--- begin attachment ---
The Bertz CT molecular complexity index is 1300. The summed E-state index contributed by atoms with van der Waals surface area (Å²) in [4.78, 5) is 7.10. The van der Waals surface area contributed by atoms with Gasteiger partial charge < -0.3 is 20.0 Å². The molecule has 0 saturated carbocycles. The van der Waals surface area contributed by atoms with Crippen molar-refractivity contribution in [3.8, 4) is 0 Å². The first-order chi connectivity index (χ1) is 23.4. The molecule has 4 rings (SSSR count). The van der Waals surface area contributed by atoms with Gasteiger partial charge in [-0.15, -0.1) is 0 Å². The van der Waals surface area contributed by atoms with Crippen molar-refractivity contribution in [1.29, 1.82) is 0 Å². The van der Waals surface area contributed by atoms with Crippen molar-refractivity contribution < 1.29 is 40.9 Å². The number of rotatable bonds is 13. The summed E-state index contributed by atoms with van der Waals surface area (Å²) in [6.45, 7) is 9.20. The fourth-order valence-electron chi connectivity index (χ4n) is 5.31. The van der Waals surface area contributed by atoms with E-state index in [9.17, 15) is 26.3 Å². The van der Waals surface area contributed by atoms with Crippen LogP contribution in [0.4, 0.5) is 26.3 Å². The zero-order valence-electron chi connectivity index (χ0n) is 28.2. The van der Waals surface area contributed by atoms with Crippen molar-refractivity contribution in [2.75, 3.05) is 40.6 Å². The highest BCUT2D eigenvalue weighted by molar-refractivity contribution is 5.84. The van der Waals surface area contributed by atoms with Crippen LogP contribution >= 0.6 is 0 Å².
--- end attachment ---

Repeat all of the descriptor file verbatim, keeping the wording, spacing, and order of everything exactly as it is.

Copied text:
The Bertz CT molecular complexity index is 1300. The summed E-state index contributed by atoms with van der Waals surface area (Å²) in [4.78, 5) is 7.10. The van der Waals surface area contributed by atoms with Gasteiger partial charge < -0.3 is 20.0 Å². The molecule has 0 saturated carbocycles. The van der Waals surface area contributed by atoms with Crippen molar-refractivity contribution in [3.8, 4) is 0 Å². The first-order chi connectivity index (χ1) is 23.4. The molecule has 4 rings (SSSR count). The van der Waals surface area contributed by atoms with Gasteiger partial charge in [-0.15, -0.1) is 0 Å². The van der Waals surface area contributed by atoms with Crippen molar-refractivity contribution in [1.29, 1.82) is 0 Å². The van der Waals surface area contributed by atoms with Crippen molar-refractivity contribution < 1.29 is 40.9 Å². The number of rotatable bonds is 13. The summed E-state index contributed by atoms with van der Waals surface area (Å²) in [6.45, 7) is 9.20. The fourth-order valence-electron chi connectivity index (χ4n) is 5.31. The van der Waals surface area contributed by atoms with E-state index in [9.17, 15) is 26.3 Å². The van der Waals surface area contributed by atoms with Crippen LogP contribution in [0.4, 0.5) is 26.3 Å². The zero-order valence-electron chi connectivity index (χ0n) is 28.2. The van der Waals surface area contributed by atoms with Crippen molar-refractivity contribution in [2.75, 3.05) is 40.6 Å². The highest BCUT2D eigenvalue weighted by molar-refractivity contribution is 5.84. The van der Waals surface area contributed by atoms with Crippen LogP contribution >= 0.6 is 0 Å².